The causes of such increase have been examined by many recent studies. The development of climate conditions that are favorable to the trigger and continuation of fires, such as droughts and high temperatures, is one of key factors explaining the fires increase.
This phenomenon is growing not only in traditional areas susceptible to fires, but also in areas that have never been exposed to fires. While Mediterranean vegetation has adapted to the passage of fires (in ecological terms, they do not cause destructive effects and favor plants reproduction or lifecycle), temperate climate vegetation is not used to fires at all. Fires in alpine forests, such as mountain beech forests, are a rare exception and can severely harm the ecosystem . Indeed, the cool climate, good water availability and presence of understory litter and dead wood in these ecosystems prevent the ignition of fires. The fact that medium-size fires have hit these ecosystems in recent years indicates that the climate, ecological and land-use management situation is evolving.
If, on one hand, the change of climate and environmental conditions (which must be regulated by national and international climate policies) have determined the increase of fire risk, intensity and frequency, on the other hand, (unproper) forest fires management and prevention have affected fire risk exposure and vulnerability.
An eloquent quote that is in vogue among wildfires experts says that “fires are extinguished twenty years earlier” . Paraphrasing it, the management of forests and forests heritage, the prevention and training of forest firefighters, the planning of forestry and silvicultural interventions, the definition of fire risk indices and maps and forest-ecology research studies play a crucial role for fire risk mitigation.
While it is true that climate conditions are increasing the fire risk, also socio-economic and cultural elements are contributing to it.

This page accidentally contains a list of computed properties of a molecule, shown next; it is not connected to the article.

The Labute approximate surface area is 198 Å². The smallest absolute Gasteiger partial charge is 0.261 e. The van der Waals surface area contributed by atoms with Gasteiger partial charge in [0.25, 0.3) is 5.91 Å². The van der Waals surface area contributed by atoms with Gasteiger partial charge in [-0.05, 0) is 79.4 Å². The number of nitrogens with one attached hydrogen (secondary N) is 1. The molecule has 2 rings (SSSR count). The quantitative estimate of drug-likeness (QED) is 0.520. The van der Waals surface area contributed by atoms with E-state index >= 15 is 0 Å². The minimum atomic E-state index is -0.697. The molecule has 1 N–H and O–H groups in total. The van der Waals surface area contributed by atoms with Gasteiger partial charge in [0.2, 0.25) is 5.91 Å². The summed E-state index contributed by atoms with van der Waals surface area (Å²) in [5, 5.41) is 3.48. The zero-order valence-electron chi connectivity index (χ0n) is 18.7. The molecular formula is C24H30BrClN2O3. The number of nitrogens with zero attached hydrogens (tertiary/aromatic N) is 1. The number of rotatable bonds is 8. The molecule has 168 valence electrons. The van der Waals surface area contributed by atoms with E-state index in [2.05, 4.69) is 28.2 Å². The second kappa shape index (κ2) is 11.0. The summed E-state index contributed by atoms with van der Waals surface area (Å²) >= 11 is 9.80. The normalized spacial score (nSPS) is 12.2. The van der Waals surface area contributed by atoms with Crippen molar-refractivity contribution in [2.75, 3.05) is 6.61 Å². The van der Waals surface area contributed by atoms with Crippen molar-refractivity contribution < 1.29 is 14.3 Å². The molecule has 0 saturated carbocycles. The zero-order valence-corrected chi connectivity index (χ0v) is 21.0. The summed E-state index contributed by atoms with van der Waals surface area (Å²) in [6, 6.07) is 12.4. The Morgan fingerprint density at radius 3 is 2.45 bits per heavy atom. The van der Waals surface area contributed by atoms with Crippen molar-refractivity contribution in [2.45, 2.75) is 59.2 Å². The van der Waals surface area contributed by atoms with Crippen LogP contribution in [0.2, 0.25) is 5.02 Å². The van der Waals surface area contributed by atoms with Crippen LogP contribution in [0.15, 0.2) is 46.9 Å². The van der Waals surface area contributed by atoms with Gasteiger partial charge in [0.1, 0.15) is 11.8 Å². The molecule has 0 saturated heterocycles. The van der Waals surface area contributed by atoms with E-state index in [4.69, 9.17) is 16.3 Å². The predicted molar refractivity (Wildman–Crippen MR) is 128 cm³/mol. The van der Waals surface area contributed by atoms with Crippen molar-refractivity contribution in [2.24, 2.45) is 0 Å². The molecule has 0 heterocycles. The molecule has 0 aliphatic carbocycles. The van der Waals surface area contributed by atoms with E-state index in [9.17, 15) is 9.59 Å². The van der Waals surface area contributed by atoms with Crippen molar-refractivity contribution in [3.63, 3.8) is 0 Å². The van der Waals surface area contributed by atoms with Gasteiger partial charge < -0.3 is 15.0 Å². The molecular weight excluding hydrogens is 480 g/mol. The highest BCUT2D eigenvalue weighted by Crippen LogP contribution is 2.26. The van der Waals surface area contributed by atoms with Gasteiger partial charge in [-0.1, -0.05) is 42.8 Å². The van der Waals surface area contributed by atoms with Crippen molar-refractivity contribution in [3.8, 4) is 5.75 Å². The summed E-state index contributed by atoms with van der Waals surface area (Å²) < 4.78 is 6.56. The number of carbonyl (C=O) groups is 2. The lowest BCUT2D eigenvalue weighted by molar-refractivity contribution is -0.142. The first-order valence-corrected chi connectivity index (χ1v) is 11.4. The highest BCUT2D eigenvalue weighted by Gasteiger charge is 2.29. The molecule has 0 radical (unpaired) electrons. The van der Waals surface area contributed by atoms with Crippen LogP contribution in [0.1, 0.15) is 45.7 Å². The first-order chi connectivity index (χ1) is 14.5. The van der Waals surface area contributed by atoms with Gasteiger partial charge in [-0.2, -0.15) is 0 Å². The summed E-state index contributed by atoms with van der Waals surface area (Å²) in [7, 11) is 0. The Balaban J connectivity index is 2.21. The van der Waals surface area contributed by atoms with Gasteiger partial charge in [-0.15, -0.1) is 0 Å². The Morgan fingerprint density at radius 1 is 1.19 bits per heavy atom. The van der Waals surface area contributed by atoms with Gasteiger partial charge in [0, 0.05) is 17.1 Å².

To understand this, it is enough to think of the dramatic increase of the national forested area and forest biomass: +587,000 hectares and +18.4 % of biomass approximately in the last ten years . While acknowledging the environmental benefits of these overall 11 million forest hectares, we cannot forget that quantity is not the sole factor to consider. The quality and spatial distribution of the forest growth is also crucial. Spreading all over the Alpine area, unregulated forest growth is caused by mountain areas depopulation, marginal areas and mountain farming abandonment, lack of forest resources and infrastructures management, and a decreasing awareness of forestry issues by the citizens .
The true capacity to “adapt” to the altered climatic and territorial conditions lays in the practices connected to the new world where we live in. We must implement a series of bold actions aimed at improving forest management and wildfires risk prevention. We must stop treating wildfires as exceptional or as an emergency, and we must carry out planned forestry intervention to ensure a rapid and effective response. Doing so, we will be able to tackle the cause rather than the effect of the increased forest fire risk.